Tuesday, February 24, 2004

DOE Backtracks on Contractor Safety Policy

I've been kind of hard on the Department of Energy (DOE) today (see below), so I want to be the first to compliment them on being brave enough to admit when they've made a mistake.

Earlier this month I wrote about DOE's new policy to allow contractors to develop their own voluntary safety and health programs. It seems now that DOE has seen the error of its ways:
The Energy Department said Monday that it was suspending its proposal to have the contractors who run nuclear weapons plants take charge of planning for how to ensure worker safety.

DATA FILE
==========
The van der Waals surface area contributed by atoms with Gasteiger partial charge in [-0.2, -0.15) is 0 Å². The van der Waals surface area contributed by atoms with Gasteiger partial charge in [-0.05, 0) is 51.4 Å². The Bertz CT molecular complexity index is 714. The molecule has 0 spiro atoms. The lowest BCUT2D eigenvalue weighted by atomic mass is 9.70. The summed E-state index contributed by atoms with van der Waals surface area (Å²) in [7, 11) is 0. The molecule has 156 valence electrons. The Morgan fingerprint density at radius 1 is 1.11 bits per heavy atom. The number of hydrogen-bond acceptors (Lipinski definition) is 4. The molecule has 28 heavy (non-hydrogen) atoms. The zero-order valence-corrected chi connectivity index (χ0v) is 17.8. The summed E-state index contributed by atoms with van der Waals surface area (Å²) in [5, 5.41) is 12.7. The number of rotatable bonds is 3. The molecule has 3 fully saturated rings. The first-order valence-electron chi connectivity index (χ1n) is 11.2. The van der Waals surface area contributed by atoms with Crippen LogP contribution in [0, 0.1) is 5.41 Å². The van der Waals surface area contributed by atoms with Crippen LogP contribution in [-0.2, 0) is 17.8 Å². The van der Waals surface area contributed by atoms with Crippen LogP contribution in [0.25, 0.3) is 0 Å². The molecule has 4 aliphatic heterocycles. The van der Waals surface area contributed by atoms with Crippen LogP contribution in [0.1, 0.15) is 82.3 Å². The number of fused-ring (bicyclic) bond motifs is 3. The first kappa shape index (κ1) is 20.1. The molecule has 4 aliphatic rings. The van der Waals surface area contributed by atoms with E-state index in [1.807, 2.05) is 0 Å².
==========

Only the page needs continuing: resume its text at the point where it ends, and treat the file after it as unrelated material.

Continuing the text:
The Defense Nuclear Facilities Safety Board, an oversight body created by Congress, had complained that the proposal could wipe out 50 years of rule making.

Spencer Abraham, the energy secretary, said in a letter to the chairman of the board that the department would work with the board to redraft the rule and that "any final rule will reflect my policy that safety standards will not be written by contractors." Mr. Abraham said the department would continue to seek a new rule that safety plans be reviewed by its headquarters, not field offices.
Apology accepted.